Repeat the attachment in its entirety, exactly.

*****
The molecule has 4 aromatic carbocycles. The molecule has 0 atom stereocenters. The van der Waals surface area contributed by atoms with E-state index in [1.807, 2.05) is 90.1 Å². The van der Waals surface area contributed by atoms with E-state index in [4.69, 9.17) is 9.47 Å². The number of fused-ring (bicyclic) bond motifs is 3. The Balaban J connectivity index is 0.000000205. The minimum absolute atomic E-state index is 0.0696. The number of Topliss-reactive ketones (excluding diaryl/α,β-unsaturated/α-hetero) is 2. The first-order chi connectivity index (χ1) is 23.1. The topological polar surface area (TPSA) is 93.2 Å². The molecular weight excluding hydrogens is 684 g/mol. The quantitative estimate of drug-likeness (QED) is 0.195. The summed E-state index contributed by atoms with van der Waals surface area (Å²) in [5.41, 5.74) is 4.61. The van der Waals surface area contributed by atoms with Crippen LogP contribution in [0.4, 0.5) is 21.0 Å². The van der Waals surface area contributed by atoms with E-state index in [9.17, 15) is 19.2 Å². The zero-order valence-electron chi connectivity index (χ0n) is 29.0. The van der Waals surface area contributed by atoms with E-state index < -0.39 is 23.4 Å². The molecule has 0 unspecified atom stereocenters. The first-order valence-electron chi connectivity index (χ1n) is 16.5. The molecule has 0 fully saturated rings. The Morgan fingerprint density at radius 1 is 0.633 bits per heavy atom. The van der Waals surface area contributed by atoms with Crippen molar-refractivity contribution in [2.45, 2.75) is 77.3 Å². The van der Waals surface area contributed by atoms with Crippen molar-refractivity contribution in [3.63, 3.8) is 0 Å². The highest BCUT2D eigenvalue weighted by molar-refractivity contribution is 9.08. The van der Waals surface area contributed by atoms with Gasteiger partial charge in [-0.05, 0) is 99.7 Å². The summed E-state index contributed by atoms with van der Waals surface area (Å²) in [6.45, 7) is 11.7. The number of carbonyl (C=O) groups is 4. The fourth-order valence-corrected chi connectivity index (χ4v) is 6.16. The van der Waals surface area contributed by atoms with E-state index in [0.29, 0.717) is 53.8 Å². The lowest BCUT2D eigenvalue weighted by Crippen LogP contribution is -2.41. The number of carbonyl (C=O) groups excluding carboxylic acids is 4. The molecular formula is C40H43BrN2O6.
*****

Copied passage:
The molecule has 4 aromatic carbocycles. The molecule has 0 atom stereocenters. The van der Waals surface area contributed by atoms with E-state index in [1.807, 2.05) is 90.1 Å². The van der Waals surface area contributed by atoms with E-state index in [4.69, 9.17) is 9.47 Å². The number of fused-ring (bicyclic) bond motifs is 3. The Balaban J connectivity index is 0.000000205. The minimum absolute atomic E-state index is 0.0696. The number of Topliss-reactive ketones (excluding diaryl/α,β-unsaturated/α-hetero) is 2. The first-order chi connectivity index (χ1) is 23.1. The topological polar surface area (TPSA) is 93.2 Å². The molecular weight excluding hydrogens is 684 g/mol. The quantitative estimate of drug-likeness (QED) is 0.195. The summed E-state index contributed by atoms with van der Waals surface area (Å²) in [5.41, 5.74) is 4.61. The van der Waals surface area contributed by atoms with Crippen LogP contribution in [0.4, 0.5) is 21.0 Å². The van der Waals surface area contributed by atoms with E-state index in [9.17, 15) is 19.2 Å². The zero-order valence-electron chi connectivity index (χ0n) is 29.0. The van der Waals surface area contributed by atoms with E-state index < -0.39 is 23.4 Å². The molecule has 0 unspecified atom stereocenters. The first-order valence-electron chi connectivity index (χ1n) is 16.5. The molecule has 0 fully saturated rings. The Morgan fingerprint density at radius 1 is 0.633 bits per heavy atom. The van der Waals surface area contributed by atoms with Crippen molar-refractivity contribution in [2.45, 2.75) is 77.3 Å². The van der Waals surface area contributed by atoms with Crippen molar-refractivity contribution in [3.63, 3.8) is 0 Å². The highest BCUT2D eigenvalue weighted by molar-refractivity contribution is 9.08. The van der Waals surface area contributed by atoms with Gasteiger partial charge in [-0.05, 0) is 99.7 Å². The summed E-state index contributed by atoms with van der Waals surface area (Å²) in [6.45, 7) is 11.7. The number of carbonyl (C=O) groups is 4. The fourth-order valence-corrected chi connectivity index (χ4v) is 6.16. The van der Waals surface area contributed by atoms with E-state index in [0.29, 0.717) is 53.8 Å². The lowest BCUT2D eigenvalue weighted by Crippen LogP contribution is -2.41. The number of carbonyl (C=O) groups excluding carboxylic acids is 4. The molecular formula is C40H43BrN2O6.